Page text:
Why is wasm important?
Because Wasm is so much closer to the hardware, it offers a level of performance that is barely distinguishable from native apps. This opens the web to a new class of performance-critical applications. If it runs on your desktop, it can run in the browser with no noticeable performance slowdown.
Do we need more web performance?
There will always be an argument that some apps are simply best for desktop use. However, the web offers its own advantages, especially around wide distribution.
Publishing your app on the web will give you the widest possible audience. Anyone can access it from any device. This increases the convenience for your users and means that you have to maintain one codebase.
The real question isn’t whether we need more web performance: instead, we should ask ourselves whether we need more applications on the web. To answer that question, let’s look at high-featured sites that Wasm have already adopted.
AutoCAD is computer aided design software for architects and engineers. The latest web version debuted at Google I/O in 2018. It uses Wasm to consume components of the existing desktop codebase as is. Some of the code is 35 years old, but now runs in the browser.
These very complex applications could not previously exist on the Internet. If they did, they received heavy performance penalties compared to their desktop counterparts. Wasm is the architecture needed to complete the web’s transition from document-oriented pages to a complete application platform. You can even play Doom 3!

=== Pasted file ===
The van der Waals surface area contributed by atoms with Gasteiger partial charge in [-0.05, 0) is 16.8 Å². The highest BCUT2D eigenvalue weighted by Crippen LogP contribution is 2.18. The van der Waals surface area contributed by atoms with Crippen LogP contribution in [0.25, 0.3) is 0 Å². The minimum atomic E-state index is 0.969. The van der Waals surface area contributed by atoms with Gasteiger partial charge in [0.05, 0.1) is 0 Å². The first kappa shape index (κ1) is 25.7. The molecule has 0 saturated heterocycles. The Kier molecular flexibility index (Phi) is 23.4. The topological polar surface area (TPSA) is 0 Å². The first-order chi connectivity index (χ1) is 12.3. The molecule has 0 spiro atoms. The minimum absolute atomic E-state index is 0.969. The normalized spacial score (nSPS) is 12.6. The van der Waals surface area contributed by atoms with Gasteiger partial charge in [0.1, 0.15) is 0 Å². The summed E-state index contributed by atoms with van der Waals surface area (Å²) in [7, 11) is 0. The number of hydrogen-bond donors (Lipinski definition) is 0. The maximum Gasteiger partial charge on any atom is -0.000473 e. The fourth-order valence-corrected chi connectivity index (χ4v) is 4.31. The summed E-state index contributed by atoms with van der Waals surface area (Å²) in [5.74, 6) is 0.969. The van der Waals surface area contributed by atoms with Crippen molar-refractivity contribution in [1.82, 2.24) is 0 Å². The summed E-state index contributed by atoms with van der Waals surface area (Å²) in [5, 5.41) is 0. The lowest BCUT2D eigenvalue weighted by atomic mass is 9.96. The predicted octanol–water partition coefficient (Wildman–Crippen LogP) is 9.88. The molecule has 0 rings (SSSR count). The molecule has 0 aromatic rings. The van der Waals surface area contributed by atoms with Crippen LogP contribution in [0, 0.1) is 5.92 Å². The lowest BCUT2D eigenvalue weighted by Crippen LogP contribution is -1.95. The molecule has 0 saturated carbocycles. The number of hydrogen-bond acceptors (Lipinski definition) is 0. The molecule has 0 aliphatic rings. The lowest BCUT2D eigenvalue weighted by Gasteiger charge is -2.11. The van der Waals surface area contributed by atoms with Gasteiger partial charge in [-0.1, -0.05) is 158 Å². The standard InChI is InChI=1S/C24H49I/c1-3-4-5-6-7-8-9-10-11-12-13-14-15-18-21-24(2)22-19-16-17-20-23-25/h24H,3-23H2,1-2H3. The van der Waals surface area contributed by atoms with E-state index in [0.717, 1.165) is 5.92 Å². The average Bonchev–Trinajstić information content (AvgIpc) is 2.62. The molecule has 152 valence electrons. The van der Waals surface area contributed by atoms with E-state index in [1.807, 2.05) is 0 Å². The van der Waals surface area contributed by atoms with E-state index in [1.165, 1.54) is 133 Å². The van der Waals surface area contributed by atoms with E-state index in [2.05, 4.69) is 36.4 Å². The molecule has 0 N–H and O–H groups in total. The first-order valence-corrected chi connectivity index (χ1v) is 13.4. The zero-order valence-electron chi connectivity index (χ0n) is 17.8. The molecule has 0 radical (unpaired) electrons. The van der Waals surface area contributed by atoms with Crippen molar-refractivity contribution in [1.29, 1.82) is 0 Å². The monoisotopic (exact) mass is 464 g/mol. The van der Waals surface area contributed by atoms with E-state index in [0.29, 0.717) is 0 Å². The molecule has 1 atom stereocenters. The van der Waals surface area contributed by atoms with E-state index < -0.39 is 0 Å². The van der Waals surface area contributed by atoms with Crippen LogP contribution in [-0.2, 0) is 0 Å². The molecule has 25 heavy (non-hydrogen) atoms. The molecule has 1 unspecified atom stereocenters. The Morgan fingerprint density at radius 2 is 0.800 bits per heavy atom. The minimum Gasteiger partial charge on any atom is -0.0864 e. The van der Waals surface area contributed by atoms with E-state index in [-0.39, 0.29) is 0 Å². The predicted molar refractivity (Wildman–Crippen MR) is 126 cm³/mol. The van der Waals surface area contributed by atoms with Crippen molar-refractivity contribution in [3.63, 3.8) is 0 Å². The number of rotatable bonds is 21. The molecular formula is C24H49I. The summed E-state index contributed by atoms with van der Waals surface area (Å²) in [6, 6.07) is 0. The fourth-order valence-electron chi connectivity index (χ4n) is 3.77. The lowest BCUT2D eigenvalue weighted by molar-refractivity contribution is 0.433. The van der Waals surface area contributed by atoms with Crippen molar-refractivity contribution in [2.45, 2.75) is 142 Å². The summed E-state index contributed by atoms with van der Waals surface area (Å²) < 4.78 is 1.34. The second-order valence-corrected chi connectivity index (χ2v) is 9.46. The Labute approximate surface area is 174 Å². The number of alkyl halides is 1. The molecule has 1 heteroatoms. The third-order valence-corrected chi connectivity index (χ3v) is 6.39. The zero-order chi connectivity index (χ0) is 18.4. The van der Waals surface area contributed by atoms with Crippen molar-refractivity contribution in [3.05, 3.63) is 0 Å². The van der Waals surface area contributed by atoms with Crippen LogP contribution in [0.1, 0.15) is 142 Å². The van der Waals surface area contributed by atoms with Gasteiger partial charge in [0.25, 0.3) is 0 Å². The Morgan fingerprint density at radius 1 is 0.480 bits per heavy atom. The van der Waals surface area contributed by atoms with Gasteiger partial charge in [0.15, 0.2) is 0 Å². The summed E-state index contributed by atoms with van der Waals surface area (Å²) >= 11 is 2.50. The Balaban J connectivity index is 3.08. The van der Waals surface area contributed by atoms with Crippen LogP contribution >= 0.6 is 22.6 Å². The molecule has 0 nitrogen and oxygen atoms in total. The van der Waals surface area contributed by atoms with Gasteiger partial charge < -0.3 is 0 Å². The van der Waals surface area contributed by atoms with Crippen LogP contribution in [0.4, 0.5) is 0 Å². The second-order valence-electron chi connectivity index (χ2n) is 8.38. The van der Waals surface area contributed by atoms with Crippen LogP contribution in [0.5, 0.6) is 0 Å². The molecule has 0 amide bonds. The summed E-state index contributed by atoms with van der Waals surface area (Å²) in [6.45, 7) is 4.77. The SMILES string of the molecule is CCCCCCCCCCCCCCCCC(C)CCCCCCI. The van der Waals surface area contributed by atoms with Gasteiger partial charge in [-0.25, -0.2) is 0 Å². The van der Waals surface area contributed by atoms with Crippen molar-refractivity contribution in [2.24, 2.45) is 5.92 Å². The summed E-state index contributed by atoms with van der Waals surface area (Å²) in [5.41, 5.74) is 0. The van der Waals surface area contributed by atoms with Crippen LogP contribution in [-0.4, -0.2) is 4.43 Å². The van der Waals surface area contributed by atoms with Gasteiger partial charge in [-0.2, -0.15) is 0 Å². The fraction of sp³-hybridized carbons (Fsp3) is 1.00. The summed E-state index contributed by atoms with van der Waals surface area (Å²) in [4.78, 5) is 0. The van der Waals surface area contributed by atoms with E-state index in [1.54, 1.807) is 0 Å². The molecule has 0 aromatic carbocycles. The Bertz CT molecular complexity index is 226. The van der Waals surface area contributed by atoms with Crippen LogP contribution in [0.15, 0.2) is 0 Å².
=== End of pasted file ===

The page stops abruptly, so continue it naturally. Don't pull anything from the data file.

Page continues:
Increase developer choice
That situation has now changed. WebAssembly is a low-level format into which other languages can be compiled. C, C++, C#, Java, Python, Rust and many more are able to run WebAssembly modules. This gives developers many more options when creating code for the web.
Enabling code reuse
Wasm allows you to recompile your DLL targeting WebAssembly. The the same code becomes accessible in the browser. Wasm reduces waste and duplication of engineering by letting you use what you already have.
WebAssembly is easily dismissed as an obscure technology with little relevance to today’s web apps. Wasm really focuses on the web of tomorrow, where desktop-class apps will run with native performance.
Here, in 2021, WebAssembly adoption remains relatively low. Projects using it have reported success – all you need to do is try Figma or Google Earth to appreciate Wasm’s standard of performance. You will likely see more of Wasm in the coming years as both new and old apps are brought into the browser.